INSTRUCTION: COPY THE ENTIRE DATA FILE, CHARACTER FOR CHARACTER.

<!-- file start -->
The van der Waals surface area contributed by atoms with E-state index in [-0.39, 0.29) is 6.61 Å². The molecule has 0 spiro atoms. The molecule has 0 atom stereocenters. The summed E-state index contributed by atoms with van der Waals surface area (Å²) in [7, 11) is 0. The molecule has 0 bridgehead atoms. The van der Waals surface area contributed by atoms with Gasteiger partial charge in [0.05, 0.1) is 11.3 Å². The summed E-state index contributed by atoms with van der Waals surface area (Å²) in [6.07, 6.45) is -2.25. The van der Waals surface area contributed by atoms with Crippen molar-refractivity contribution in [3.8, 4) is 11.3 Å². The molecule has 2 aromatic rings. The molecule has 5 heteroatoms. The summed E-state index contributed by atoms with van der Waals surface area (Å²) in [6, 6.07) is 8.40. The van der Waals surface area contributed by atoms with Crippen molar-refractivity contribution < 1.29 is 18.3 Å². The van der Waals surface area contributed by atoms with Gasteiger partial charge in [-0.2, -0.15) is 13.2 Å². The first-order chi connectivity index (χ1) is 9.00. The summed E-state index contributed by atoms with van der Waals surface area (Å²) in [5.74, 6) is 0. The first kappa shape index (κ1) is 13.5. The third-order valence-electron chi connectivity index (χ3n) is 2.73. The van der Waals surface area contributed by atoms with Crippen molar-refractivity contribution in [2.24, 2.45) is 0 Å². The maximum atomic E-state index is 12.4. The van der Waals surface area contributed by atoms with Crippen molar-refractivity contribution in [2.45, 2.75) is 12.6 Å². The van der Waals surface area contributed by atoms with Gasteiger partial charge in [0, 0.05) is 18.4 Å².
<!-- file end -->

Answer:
The van der Waals surface area contributed by atoms with E-state index in [-0.39, 0.29) is 6.61 Å². The molecule has 0 spiro atoms. The molecule has 0 atom stereocenters. The summed E-state index contributed by atoms with van der Waals surface area (Å²) in [7, 11) is 0. The molecule has 0 bridgehead atoms. The van der Waals surface area contributed by atoms with Gasteiger partial charge in [0.05, 0.1) is 11.3 Å². The summed E-state index contributed by atoms with van der Waals surface area (Å²) in [6.07, 6.45) is -2.25. The van der Waals surface area contributed by atoms with Crippen molar-refractivity contribution in [3.8, 4) is 11.3 Å². The molecule has 2 aromatic rings. The molecule has 5 heteroatoms. The summed E-state index contributed by atoms with van der Waals surface area (Å²) in [6, 6.07) is 8.40. The van der Waals surface area contributed by atoms with Crippen molar-refractivity contribution < 1.29 is 18.3 Å². The van der Waals surface area contributed by atoms with Gasteiger partial charge in [-0.2, -0.15) is 13.2 Å². The first-order chi connectivity index (χ1) is 9.00. The summed E-state index contributed by atoms with van der Waals surface area (Å²) in [5.74, 6) is 0. The first kappa shape index (κ1) is 13.5. The third-order valence-electron chi connectivity index (χ3n) is 2.73. The van der Waals surface area contributed by atoms with Crippen molar-refractivity contribution in [2.24, 2.45) is 0 Å². The maximum atomic E-state index is 12.4. The van der Waals surface area contributed by atoms with Crippen molar-refractivity contribution in [2.45, 2.75) is 12.6 Å². The van der Waals surface area contributed by atoms with Gasteiger partial charge in [0, 0.05) is 18.4 Å².